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LAKE TAHOE

Director: FERNANDO EIMBCKE

MEXICO • 2008 • SUBTITLED • COLOUR • DOLBY DIGITAL STEREO • 35MM • 81 MIN


On a deserted road in the early morning, sixteen-year-old Juan (Diego Cataño) inexplicably crashes the family car into a telegraph pole. He sets off in search of spare parts and help, but in this sleepy Yucatan town his options are limited. His encounters with the few people he does manage to find are gently funny, and only after considerable time has passed do we learn that Juan’s father has recently died, his grief stricken mother isn’t coping, and his younger brother has been left to fend for himself.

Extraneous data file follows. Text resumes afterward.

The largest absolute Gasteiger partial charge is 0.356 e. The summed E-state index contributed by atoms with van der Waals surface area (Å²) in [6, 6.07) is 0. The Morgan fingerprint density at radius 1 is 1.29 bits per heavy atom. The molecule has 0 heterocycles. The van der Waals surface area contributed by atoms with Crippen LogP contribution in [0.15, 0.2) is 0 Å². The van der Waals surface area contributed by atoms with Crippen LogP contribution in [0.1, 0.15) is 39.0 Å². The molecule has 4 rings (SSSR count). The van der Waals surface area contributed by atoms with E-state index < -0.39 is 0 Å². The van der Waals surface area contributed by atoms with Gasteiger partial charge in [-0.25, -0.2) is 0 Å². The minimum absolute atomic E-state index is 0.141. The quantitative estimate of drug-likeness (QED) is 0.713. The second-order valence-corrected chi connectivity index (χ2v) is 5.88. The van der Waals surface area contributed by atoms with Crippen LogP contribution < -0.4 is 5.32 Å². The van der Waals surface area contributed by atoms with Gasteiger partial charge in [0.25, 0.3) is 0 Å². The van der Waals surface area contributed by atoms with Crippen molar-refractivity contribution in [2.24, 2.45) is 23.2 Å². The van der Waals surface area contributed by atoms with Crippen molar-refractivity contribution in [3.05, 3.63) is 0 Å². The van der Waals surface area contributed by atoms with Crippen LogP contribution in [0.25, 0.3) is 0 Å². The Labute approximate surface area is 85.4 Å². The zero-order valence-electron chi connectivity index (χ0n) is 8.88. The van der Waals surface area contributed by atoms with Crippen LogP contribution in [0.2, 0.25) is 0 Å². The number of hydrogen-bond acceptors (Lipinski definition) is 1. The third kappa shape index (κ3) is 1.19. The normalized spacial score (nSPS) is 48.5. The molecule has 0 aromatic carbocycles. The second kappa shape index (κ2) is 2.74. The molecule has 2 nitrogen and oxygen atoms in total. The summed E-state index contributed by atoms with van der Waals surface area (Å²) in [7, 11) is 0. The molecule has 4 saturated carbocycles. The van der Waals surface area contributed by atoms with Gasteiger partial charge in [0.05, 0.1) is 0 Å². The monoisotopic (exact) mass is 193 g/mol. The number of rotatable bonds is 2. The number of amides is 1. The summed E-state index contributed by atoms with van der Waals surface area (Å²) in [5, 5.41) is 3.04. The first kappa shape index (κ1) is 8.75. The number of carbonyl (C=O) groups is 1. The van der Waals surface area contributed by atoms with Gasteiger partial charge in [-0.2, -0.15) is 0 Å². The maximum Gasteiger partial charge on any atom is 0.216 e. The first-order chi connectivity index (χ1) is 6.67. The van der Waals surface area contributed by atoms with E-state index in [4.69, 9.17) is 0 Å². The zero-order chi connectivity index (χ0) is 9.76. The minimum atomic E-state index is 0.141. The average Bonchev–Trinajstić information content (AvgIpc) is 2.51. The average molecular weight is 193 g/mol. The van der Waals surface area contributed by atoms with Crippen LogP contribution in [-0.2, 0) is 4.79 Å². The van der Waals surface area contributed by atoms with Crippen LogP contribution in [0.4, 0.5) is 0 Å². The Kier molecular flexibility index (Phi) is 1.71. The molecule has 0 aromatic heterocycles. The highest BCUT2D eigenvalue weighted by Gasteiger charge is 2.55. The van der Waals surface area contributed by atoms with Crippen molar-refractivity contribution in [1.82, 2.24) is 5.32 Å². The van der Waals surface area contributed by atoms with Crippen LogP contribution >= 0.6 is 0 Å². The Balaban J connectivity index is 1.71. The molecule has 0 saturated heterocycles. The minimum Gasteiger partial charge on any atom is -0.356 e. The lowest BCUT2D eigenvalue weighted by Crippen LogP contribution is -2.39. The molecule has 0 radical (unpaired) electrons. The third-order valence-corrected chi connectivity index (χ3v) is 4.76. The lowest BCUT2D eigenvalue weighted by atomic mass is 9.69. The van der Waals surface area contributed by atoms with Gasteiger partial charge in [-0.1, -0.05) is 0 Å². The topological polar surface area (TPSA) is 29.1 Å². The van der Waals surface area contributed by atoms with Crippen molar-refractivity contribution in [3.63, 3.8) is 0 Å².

Minimalist and understated, Lake Tahoe has the feel of the New Argentine Cinema, but Mexican director Fernando Eimbcke (Duck Season) is assured and confident in his own right. Effective use of static shots and a keen eye for composition make the film formally distinctive, and its pacing allows the story to emerge in unforced, unhurried fashion. Never overreaching itself, Lake Tahoe makes modesty a virtue, providing a small but perfectly formed disquisition on loss and letting go.

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